Palm Sunday has only one story, and pretty much everyone knows it. Adulation is the theme. Jesus accepted the desire of people to honour him and to make their admiration public with rejoicing. Jesus acknowledged their desire and probably played his full part in the way the crowd wanted to recognise him despite his trepidation at what lay ahead for him in Jerusalem. This was worship; joyful worship. Any leader has to be prepared to accept that there may be times when followers want this sort of event.
Thinking of parallels outside of the history of the church, one can think of the homecoming of a football team with a treasured trophy; the red carpet at the Oscars; or the welcome for miners emerging from an underground incarceration. In each case, people find themselves at the centre of attention; some rise to the occasion, some don’t. Although it seems that the show is for the benefit of the person exalted, that person is wise to consider that the crowd is also fulfilling its own need for someone to elevate. The wise leader will consider how to behave to enable everyone in the crowd to express their individual and corporate happiness.
We have a duty to allow others to express the feelings that they have, even if it means accepting personal praise and exaltation.
The wise leader will also want to make sure that the qualities, or actions, for which the crowd want to celebrate them, are qualities or actions of which they are proud and which they are happy to own. In the case of Jesus, he had lived as an example of humility, empathy, concern for others; as a teacher; as a prophet; as an evangelist; making a last-ditch attempt to bring humankind on board to the love of God. Jesus’ parable in Mark 12:1-12 makes his mission clear; “Surely, they will respect my Son!” Jesus would have had no concerns that his life was worthy of celebration, and presumably no illusions about the fickleness of the adulation.
Jesus might have had some suspicions that some of the crowd mistook His mission and that they expected worldly leadership from Him, maybe to drive the Romans into the sea, but there is no mention in the Gospel stories that He tried to correct this impression with the crowd.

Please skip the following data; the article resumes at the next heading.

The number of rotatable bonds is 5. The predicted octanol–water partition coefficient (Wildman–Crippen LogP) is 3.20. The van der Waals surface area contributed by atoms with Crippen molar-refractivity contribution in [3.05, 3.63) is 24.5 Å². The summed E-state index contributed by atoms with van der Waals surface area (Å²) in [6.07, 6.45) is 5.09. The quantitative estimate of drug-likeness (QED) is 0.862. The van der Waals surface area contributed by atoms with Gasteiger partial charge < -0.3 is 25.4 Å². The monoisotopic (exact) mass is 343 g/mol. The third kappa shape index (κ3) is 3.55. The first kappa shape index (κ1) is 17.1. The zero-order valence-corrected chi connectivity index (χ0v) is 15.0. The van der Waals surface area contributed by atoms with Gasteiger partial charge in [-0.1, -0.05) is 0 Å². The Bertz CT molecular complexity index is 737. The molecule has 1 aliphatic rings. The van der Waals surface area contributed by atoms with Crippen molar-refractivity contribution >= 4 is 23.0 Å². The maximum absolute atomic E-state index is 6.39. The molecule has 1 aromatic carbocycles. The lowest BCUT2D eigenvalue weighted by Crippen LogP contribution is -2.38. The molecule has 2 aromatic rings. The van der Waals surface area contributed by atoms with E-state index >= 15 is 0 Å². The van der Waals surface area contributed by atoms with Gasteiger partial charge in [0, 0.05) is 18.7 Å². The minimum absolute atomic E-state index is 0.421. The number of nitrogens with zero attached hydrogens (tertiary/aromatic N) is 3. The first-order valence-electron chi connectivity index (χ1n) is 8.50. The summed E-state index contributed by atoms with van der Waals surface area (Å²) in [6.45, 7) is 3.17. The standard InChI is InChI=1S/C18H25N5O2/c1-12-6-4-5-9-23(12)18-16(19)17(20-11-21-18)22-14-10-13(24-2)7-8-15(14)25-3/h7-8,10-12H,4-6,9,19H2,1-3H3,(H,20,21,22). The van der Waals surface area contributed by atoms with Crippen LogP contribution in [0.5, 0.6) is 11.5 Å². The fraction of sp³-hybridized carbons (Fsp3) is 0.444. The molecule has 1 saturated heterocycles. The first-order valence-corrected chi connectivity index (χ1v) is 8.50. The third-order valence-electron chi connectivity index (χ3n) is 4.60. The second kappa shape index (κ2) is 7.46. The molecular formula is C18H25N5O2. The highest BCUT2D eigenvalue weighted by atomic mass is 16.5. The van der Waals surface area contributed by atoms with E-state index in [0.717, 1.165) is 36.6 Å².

What are the lessons for us? It is clear that we can avoid all public roles and stay under the radar. Many people thus quietly live lives of great value; the health or otherwise of society depends on them. Society also needs leaders. Sad but true. These leaders, of whatever sort, run the risk of becoming popular for a while. Although these leaders have a responsibility to others to allow them an outlet for their admiration, they must try to make sure that the qualities or actions for which they are being feted are ones of which they are proud.
Over and over again in the media, we see people rise to popularity by becoming a spokesperson for the negative and hateful thoughts of others. It is always popular to publicly identify who is responsible for any woes that people feel. Christians who choose a public role of any sort must avoid this route to approval. Almost inevitably, adulation will turn, as it did in the few days between Palm Sunday and Good Friday, into hatred and rejection.
In the words of Rudyard Kipling, posted above the entrance to Wimbledon’s Centre Court: “Meet with triumph and disaster and treat these two imposters just the same.”